If there are children, a divorce will have an impact on the children. A divorce may or may not provide a better environment for the children depending on the circumstances. Of course, having children in a divorce will bring up a number of issues including custody, support. college education, health care, child care and others.
Is divorce good for kids?
Not usually. Divorce usually inflicts wounds children feel long into adulthood, and economically it is usual that the children and the mother are worse off financially after the divorce than they were before the divorce.
For starters, what makes you an authority on this subject?
I am not. If there is an authority it is probably Judith Wallerstein who has spent decades studying the children of divorce, her latest book being “The Unexpected Legacy of Divorce,” a twenty-five year follow-up to her original study. I have, however, been representing people in divorce and child custody litigation for many decades and along the way I hope I have learned something I can pass on.
Can you give an example of the financial impact of a divorce on a family?
Yes. Let’s take a couple who has been married ten years, with children eight and six years old. The divorce judgment gives custody of the children to the mother, with visitation by the father on alternating weekends, plus alternating holidays and several weeks during the summer. The mother was last employed outside the home shortly before the birth of the first child. She worked as a secretary earning fifteen dollars per hour. The father’s net income (take-home pay) is $60,000. He will pay child support of $1,400 per month (28%), which is the statutorily prescribed amount for two children.
He is also required to pay half of the daycare expenses for the children and, when the mother is employed and is also required to pay the premiums for the children’s healthcare insurance. In the divorce the mother is granted the family residence and the father is given his pension plan. The equity in the home is worth about one-third more than the pension plan. The mortgage payments on the family home are $1,600 per month.
A rule of safe harbor sometimes used by mortgage houses, and which I use in my practice, is that a family unit (divorced or not) needs a net (spendable) income which is three times the amount of the housing costs. The wife in this case would therefore need a net income of $4,800 per month. The mother, because her computer skills need updating, finds full-time work which will give her a net (take-home) income of approximately $1,900 per month, and thus, per the rule of safe harbor, her shortfall will be $1,650 per month.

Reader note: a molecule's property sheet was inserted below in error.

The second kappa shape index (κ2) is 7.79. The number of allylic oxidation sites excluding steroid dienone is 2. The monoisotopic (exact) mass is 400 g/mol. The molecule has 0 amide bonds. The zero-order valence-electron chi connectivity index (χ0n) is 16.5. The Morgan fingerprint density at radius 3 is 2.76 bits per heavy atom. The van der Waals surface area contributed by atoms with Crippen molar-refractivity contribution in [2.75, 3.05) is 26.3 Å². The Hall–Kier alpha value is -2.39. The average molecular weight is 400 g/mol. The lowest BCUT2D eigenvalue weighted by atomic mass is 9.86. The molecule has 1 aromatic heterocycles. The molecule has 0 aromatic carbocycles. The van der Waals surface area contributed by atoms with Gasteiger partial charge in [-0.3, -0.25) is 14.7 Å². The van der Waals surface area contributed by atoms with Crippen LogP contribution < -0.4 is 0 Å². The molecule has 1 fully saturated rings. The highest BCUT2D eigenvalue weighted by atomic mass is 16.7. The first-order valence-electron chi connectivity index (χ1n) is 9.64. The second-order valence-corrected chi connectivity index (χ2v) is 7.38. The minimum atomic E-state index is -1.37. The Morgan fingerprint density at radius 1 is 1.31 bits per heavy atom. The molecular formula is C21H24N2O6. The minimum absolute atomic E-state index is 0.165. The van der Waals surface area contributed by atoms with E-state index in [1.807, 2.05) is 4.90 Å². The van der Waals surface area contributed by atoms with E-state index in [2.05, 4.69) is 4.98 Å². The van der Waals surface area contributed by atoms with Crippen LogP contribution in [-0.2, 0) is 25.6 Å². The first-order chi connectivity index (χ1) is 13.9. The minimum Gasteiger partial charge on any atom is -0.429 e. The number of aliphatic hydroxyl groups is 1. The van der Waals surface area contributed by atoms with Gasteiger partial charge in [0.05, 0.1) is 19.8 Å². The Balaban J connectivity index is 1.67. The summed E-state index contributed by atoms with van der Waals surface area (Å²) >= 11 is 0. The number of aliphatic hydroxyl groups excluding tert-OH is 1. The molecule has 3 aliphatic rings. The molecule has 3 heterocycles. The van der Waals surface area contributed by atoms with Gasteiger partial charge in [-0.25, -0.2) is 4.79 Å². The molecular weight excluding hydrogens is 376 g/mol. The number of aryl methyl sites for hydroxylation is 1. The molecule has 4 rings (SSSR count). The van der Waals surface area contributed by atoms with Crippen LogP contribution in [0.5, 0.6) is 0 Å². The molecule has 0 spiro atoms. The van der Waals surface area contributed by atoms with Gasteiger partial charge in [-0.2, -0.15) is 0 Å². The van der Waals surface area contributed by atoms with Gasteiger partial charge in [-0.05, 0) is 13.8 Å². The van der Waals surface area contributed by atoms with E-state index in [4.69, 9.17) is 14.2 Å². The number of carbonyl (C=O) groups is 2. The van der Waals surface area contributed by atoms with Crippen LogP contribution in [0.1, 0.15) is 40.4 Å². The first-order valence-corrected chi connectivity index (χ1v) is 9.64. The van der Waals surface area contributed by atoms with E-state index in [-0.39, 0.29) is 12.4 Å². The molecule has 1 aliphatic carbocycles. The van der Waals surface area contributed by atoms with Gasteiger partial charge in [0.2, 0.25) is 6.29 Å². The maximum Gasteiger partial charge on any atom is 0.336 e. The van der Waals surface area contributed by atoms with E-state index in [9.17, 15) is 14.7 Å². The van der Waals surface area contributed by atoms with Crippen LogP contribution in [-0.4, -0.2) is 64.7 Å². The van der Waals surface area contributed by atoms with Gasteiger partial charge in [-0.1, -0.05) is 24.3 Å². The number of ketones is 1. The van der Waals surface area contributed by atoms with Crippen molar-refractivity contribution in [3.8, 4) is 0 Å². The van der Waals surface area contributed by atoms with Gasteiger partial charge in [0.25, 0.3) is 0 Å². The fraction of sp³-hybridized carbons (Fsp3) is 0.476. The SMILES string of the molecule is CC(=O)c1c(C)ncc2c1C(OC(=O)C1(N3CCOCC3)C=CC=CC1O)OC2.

Would it not be more fair to the children if the parents’ incomes were divided on a per capita basis?
Yes, we could add up the mother’s net employment income and the father’s net employment income and then divide them on a per capita basis. For example if the joint net incomes of the parties is $80,000 per year and there are two children, in the per capita plan the wife and children would receive 75% or $60,000 and the father would have $20,000. While the formula might seem fair, it will not work. Even the Illinois legislature puts a 50% ceiling on child support where there are six or more children. The reality is that the child support payor will have little incentive to work if more than half of his income is required for family support.
Aren’t the children better off by not continuing to be exposed to a bad marriage?
Yes, with qualifications. I used to believe children would learn patterns of becoming bad parents themselves by exposure to a bad marriage, and therefore that the children would be best served by a divorce. One leading authority on the family suggests, however, that staying together for the sake of the children is a good idea, if the parents are sufficiently dedicated to the cause that they are civil to each other and do not expose the children to their differences.
Such a dedication to children, however, is at a cost because the parents who are making this choice, effectively, are putting their own lives on hold until the children leave. My experience is that it is a rare couple who put on a charade for the sake of the children, and who are willing to make the sacrifice to stay together for the sake of the children.
There are the abusive marriages and the marriages where the parents are so estranged that a divorce is necessary for the sake of the children.
Are there divorces that seem to work out okay for the children?
Yes. If the parents, despite the divorce, have a cordial relationship and if the children are encouraged to visit and have open communications with the noncustodial parent.
Isn’t split/joint custody the answer?
No, not in my view. The logistics involved in shuffling children back and forth between two homes, keeping up with their homework assignments and extracurricular activities is a daunting task which requires extraordinary cooperation and communication between the parents. The parents capable of this type of cooperation usually stay married.